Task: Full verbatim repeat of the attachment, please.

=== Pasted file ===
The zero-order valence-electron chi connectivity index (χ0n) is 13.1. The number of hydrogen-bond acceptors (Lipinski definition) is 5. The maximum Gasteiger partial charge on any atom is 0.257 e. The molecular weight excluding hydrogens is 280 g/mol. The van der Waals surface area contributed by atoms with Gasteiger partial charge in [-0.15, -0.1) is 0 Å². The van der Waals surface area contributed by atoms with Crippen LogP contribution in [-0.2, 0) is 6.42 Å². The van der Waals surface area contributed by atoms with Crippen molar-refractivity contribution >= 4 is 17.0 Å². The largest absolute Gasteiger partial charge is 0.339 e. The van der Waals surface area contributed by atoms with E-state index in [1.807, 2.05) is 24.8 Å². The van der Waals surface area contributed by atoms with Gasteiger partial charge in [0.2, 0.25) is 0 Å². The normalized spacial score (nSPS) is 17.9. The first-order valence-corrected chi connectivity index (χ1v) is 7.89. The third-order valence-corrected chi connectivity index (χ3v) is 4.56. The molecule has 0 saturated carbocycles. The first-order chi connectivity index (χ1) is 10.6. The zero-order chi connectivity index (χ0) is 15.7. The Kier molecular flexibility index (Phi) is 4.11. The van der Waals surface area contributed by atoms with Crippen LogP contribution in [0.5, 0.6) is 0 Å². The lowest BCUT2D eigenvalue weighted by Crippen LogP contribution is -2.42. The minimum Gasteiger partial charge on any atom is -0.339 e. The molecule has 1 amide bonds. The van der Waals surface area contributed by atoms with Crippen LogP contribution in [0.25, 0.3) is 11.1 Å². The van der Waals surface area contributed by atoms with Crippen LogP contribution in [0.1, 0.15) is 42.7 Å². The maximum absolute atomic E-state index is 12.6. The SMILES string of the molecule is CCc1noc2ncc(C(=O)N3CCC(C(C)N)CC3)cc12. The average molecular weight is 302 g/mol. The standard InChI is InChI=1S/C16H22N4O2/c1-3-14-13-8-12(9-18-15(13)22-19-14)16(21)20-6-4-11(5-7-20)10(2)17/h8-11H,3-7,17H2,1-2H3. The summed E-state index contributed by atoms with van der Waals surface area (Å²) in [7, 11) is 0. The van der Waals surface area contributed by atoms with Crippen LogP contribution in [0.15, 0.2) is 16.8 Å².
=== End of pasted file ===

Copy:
The zero-order valence-electron chi connectivity index (χ0n) is 13.1. The number of hydrogen-bond acceptors (Lipinski definition) is 5. The maximum Gasteiger partial charge on any atom is 0.257 e. The molecular weight excluding hydrogens is 280 g/mol. The van der Waals surface area contributed by atoms with Gasteiger partial charge in [-0.15, -0.1) is 0 Å². The van der Waals surface area contributed by atoms with Crippen LogP contribution in [-0.2, 0) is 6.42 Å². The van der Waals surface area contributed by atoms with Crippen molar-refractivity contribution >= 4 is 17.0 Å². The largest absolute Gasteiger partial charge is 0.339 e. The van der Waals surface area contributed by atoms with E-state index in [1.807, 2.05) is 24.8 Å². The van der Waals surface area contributed by atoms with Gasteiger partial charge in [0.2, 0.25) is 0 Å². The normalized spacial score (nSPS) is 17.9. The first-order valence-corrected chi connectivity index (χ1v) is 7.89. The third-order valence-corrected chi connectivity index (χ3v) is 4.56. The molecule has 0 saturated carbocycles. The first-order chi connectivity index (χ1) is 10.6. The zero-order chi connectivity index (χ0) is 15.7. The Kier molecular flexibility index (Phi) is 4.11. The van der Waals surface area contributed by atoms with Crippen LogP contribution in [0.5, 0.6) is 0 Å². The lowest BCUT2D eigenvalue weighted by Crippen LogP contribution is -2.42. The minimum Gasteiger partial charge on any atom is -0.339 e. The molecule has 1 amide bonds. The van der Waals surface area contributed by atoms with Crippen LogP contribution in [0.25, 0.3) is 11.1 Å². The van der Waals surface area contributed by atoms with Crippen LogP contribution in [0.1, 0.15) is 42.7 Å². The maximum absolute atomic E-state index is 12.6. The SMILES string of the molecule is CCc1noc2ncc(C(=O)N3CCC(C(C)N)CC3)cc12. The average molecular weight is 302 g/mol. The standard InChI is InChI=1S/C16H22N4O2/c1-3-14-13-8-12(9-18-15(13)22-19-14)16(21)20-6-4-11(5-7-20)10(2)17/h8-11H,3-7,17H2,1-2H3. The summed E-state index contributed by atoms with van der Waals surface area (Å²) in [7, 11) is 0. The van der Waals surface area contributed by atoms with Crippen LogP contribution in [0.15, 0.2) is 16.8 Å².